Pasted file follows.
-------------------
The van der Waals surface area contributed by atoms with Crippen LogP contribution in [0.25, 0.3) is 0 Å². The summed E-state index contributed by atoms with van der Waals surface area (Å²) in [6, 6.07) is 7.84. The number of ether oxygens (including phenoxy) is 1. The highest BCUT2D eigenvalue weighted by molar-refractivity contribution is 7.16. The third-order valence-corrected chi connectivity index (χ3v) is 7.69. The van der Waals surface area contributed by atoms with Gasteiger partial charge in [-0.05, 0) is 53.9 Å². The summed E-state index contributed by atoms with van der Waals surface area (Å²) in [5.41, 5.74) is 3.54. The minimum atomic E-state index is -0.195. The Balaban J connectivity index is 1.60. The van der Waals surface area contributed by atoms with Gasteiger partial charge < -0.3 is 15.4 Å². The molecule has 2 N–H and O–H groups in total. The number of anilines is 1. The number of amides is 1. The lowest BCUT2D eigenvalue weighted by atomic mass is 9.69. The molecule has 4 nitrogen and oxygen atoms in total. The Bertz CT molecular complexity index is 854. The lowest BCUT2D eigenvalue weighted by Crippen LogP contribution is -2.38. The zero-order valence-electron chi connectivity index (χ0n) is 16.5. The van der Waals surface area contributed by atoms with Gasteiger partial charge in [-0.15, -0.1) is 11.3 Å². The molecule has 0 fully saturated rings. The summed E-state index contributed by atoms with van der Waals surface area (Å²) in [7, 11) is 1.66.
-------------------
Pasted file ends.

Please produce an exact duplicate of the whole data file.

The van der Waals surface area contributed by atoms with Crippen LogP contribution in [0.25, 0.3) is 0 Å². The summed E-state index contributed by atoms with van der Waals surface area (Å²) in [6, 6.07) is 7.84. The number of ether oxygens (including phenoxy) is 1. The highest BCUT2D eigenvalue weighted by molar-refractivity contribution is 7.16. The third-order valence-corrected chi connectivity index (χ3v) is 7.69. The van der Waals surface area contributed by atoms with Gasteiger partial charge in [-0.05, 0) is 53.9 Å². The summed E-state index contributed by atoms with van der Waals surface area (Å²) in [5.41, 5.74) is 3.54. The minimum atomic E-state index is -0.195. The Balaban J connectivity index is 1.60. The van der Waals surface area contributed by atoms with Gasteiger partial charge < -0.3 is 15.4 Å². The molecule has 2 N–H and O–H groups in total. The number of anilines is 1. The number of amides is 1. The lowest BCUT2D eigenvalue weighted by atomic mass is 9.69. The molecule has 4 nitrogen and oxygen atoms in total. The Bertz CT molecular complexity index is 854. The lowest BCUT2D eigenvalue weighted by Crippen LogP contribution is -2.38. The zero-order valence-electron chi connectivity index (χ0n) is 16.5. The van der Waals surface area contributed by atoms with Gasteiger partial charge in [-0.15, -0.1) is 11.3 Å². The molecule has 0 fully saturated rings. The summed E-state index contributed by atoms with van der Waals surface area (Å²) in [7, 11) is 1.66.